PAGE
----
Do you keep a journal?
When I was growing up, a journal was something one kept that was far more exacting than a diary. You were recording your feelings about friends and events that you wanted to remember and pass on. And, it never got vicious -- you meant for it to survive the ages and be read by future generations.. (Narcissistic, I know.) My little Dear Diary (rarely kept beyond the first month, or two) with the attached key, revealed the emotional roller coaster of my transition from girl to teen. And, the spell of keeping a 'private' diary was broken as soon as my siblings would find it and share my heart with their world, laughing all the time.
And, then, I had another journal that was (I thought) kept well-hidden because I never told anyone about it. Nothing shocked me more than when I came upon my husband reading that journal with his breakfast coffee. I felt invaded in a way that, even today, I find hard to describe. He said he 'found' it.
When asked what he was doing reading my private Journal, he said it was his way of getting to know me better and to know what I was thinking. So, I asked for his journal so that I could get to know him better and what he was thinking. He said didn't have one because his thoughts were private. (I am NOT touching the psychology behind that dynamic!) That journal, whilst not revealing my absolute deepest feelings about my little life, was my place to explore, come to terms with, and resolve my feelings, about anything that was important to me, at the time. He destroyed that and I never wrote, openly, in the journal, again. It had, then, become just another job. Soon after, I stopped writing in it, altogether.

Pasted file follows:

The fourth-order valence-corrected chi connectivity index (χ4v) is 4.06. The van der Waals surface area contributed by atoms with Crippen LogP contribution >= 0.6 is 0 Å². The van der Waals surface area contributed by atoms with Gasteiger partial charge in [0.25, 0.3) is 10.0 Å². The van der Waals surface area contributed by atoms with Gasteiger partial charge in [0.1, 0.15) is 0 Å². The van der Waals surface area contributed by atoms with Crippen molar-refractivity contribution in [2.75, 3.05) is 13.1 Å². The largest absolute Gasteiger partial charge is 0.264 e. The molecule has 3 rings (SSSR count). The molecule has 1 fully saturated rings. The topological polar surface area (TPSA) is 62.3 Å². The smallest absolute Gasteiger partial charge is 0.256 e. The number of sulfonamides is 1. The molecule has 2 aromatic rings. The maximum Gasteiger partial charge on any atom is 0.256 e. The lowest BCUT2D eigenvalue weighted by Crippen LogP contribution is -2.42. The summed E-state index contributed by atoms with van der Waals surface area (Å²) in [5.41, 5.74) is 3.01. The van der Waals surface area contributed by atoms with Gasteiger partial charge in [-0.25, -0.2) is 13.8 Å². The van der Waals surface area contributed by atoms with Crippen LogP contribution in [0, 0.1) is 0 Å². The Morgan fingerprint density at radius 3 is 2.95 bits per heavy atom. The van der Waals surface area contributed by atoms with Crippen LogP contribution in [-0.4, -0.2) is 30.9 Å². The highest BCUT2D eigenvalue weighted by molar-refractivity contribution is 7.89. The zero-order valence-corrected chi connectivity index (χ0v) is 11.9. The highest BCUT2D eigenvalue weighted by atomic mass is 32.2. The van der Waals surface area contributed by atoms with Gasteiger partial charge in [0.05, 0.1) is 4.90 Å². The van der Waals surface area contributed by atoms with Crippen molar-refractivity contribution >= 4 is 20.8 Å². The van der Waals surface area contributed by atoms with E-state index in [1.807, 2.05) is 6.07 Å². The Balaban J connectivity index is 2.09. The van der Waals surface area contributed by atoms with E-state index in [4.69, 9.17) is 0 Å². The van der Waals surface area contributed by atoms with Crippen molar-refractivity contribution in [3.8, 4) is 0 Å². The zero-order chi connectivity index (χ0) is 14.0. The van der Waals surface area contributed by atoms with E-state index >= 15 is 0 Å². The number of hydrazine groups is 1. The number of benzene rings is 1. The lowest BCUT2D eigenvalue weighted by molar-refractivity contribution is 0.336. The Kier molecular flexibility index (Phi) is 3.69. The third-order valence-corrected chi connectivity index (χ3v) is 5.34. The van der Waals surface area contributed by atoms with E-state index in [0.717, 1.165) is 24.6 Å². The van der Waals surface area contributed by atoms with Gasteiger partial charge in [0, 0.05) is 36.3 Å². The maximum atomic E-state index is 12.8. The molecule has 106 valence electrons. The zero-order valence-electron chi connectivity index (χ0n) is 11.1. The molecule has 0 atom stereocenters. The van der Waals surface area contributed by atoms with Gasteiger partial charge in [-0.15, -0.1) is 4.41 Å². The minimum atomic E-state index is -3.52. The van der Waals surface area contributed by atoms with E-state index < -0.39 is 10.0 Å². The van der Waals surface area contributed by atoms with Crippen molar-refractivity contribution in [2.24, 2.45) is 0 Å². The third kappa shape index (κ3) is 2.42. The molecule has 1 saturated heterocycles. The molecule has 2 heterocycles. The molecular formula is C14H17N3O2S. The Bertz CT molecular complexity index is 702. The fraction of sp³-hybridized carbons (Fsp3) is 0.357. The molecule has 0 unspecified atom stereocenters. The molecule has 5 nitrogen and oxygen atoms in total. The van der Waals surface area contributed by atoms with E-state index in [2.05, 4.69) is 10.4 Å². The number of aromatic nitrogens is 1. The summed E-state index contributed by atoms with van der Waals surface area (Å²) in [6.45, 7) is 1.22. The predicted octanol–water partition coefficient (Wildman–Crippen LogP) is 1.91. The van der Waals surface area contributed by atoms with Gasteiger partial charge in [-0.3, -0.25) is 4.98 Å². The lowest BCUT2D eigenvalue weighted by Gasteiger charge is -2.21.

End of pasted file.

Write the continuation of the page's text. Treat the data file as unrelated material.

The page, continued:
But, my point is that an offline journal is where your venting belongs. Repeat: Blogging is an illusory world. You live with real people. There's really no excuse for hurting others because you feel a certain way and compelled to write about them, at the time of writing. And, that's the key phrase, at the time of writing. We all change, as we grow up, and gain an understanding that often adjusts our first impressions. Your online caustic words will never go away and you don't know when someone you love will read them (and, yes, they do read them) and be deeply offended. Until you can prove that you're the litmus test for what's right and good in the world, let your words be mellow and let other folks have an off-day without judgment. Do you really want what you wrote a few years ago to come back and destroy the older, wiser, you?
For those of you who have just happened upon this page, I'm Entry #424 in a group of 1862 participants in this 2012 A-Z Writing Challenge! Do yourself a favor and check out a group of fantastic bloggers. You're bound to find someone you might like to follow. Don't forget to leave some loving comments and spread the word. It could even inspire you to think about joining next year's Challenge, yourself!